A few days a go, I watched these two documentaries on the religions of the West African Akan ethic group.

“Return to the Land of Souls”

Watch the entire film here

This is the description of the film: In the 21st century, many ancestral beliefs are struggling to survive in a hostile, fast-changing world. In southeast Côte d’Ivoire, some Akan communities still make contact with the spirits through Komians or animistic priests, who go into a trance and are possessed by the spirits of the Forest and the Waters.

Jean Marie Addiaffi (1941-1999), a writer and intellectual from Ivory Coast, fought to conserve the Akans’ oral literature, myths and legends, and the knowledge and uses of the plants. “In Return to the Land of Souls,” Yéo Douley, a disciple of Jean Marie Addiaffi, will set out on a journey to visit his master’s grave and carry out a ritual libation. On his travel, he will attend the initiation rites of three people chosen by the spirits and witness one of them proclaimed as the new Komian, or high animistic priest.

I particularly liked this film because it gave a more knowledgeable, humane and personal touch to the Akans’ rituals. It did not have a detached outsider point of view unlike this next film, “Demons of Ghana.

“Demons of Ghana” depicts the conflicts between Akan traditional religion in Ghana and Christian megachurches. I have some criticisms of the film. First, it does not give a historical context of how Western missionaries have contributed to the conflict. Second, the narrator and filmmaker is “othering” both groups through his language and actions, especially at the end when he continues to videotape the wedding ritual after he is told not to and when talks about how in the West we are so different (no we are not, which is what I talk about on my blog. Third, the film does not give an overtly well-rounded perspective of traditional religion in the people’s lives, except for one priestess speaking about her experiences, but I read that was done under false pretenses. This film is often objectifying and disrespectful; it seems like it is more for sensationalism.

Modern Griots: Val Inc.

Recorded by Brooklyn Independent TV, Val Jeanty, aka Val Inc., explains in this video how her Haitian background influences her career as a percussionist, turntablist, producer and recording engineer. She describes her music as “Afro-Electronica.” Listen below to her work, “Life After Dark” with trombonist and cellist Dana Leong:

Modern Griots: THEESatisfaction

Photo courtesy of Sub Pop/Credit: David Belisle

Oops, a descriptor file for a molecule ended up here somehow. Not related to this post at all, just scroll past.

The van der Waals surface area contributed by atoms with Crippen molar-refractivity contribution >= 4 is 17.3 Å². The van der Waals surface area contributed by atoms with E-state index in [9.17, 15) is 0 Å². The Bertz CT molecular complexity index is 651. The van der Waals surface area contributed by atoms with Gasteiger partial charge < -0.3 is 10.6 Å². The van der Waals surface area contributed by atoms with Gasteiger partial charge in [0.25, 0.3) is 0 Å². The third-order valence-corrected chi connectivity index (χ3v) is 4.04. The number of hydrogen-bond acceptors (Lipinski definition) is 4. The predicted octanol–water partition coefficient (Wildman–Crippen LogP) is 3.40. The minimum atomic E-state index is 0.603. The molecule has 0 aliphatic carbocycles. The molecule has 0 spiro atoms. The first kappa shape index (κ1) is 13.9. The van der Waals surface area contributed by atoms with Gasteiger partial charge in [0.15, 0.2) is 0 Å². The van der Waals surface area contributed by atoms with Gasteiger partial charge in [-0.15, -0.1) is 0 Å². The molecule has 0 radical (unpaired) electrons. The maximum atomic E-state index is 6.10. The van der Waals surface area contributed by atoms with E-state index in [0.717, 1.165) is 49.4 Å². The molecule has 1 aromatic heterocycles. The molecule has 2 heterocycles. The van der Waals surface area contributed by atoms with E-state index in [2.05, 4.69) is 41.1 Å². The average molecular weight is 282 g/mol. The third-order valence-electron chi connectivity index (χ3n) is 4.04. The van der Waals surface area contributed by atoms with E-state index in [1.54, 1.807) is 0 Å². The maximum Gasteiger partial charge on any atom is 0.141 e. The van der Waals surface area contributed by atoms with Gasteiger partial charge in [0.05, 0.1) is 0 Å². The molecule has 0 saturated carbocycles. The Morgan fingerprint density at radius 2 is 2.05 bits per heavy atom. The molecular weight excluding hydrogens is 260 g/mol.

MTV Iggy recently released a new article about THEESatisfaction, “Space is the Sound: Investigating Afrofuturism With THEESatisfaction:”

THEESatisfaction is the musical project of Stasia Irons (Stas) and Catherine Harris-White (Cat). Together the couple forms a two-woman, self-produced R&B/hip hop/psychedelic soul operation with strong cosmic overtones. Stas does a bit more rhyming while Cat is known for the jazzy vocals, but the beauty is in the way one thing changes into another as stylistic boundaries dissolve before your ears.

Inspired by everything from the Neptunes to feminist science fiction, the grooves on their Sub Pop-released debut album awE naturalE might take you to another world. After all, that’s what they themselves are seeking in their musical explorations.

We gathered some of this insight in our recent interview with the duo. Never ones to shy away from deep conversation, they opened up about the musical extraterrestrialisms they love and the process of finding their own spacey sound…

How do you feel about the term Afrofuturism? I think it’s been applied to your music in every single thing I’ve read about you. What, if anything, does the word mean to you?

Cat: I really like the term. It embodies a lot of things that I agree with. It has a deep meaning because it has a way of explaining a whole culture. It is still a label that boxes a lot of other things out, but at the same time it propels black people to another height. It examines things in a way that can stretch as far back as Egypt and the pyramids or as futuristic as you want, like right now with Janelle Monae. It’s a broad phrasing but it explains a lot of people. I think it explains us, a part of us anyway.

People apply the term a lot to your label mate Spoek Mathambo. Have you gotten into his music?

Cat: Yeah, Spoek is pretty cool. We got introduced to him through Sub Pop. We all got signed around the same time. Us, Shabazz [Palaces], and Spoek. We got the chance to meet him at SXSW and watch him a little bit. He’s a wild guy. He’s very creative. His music videos are just off the hook. We like him.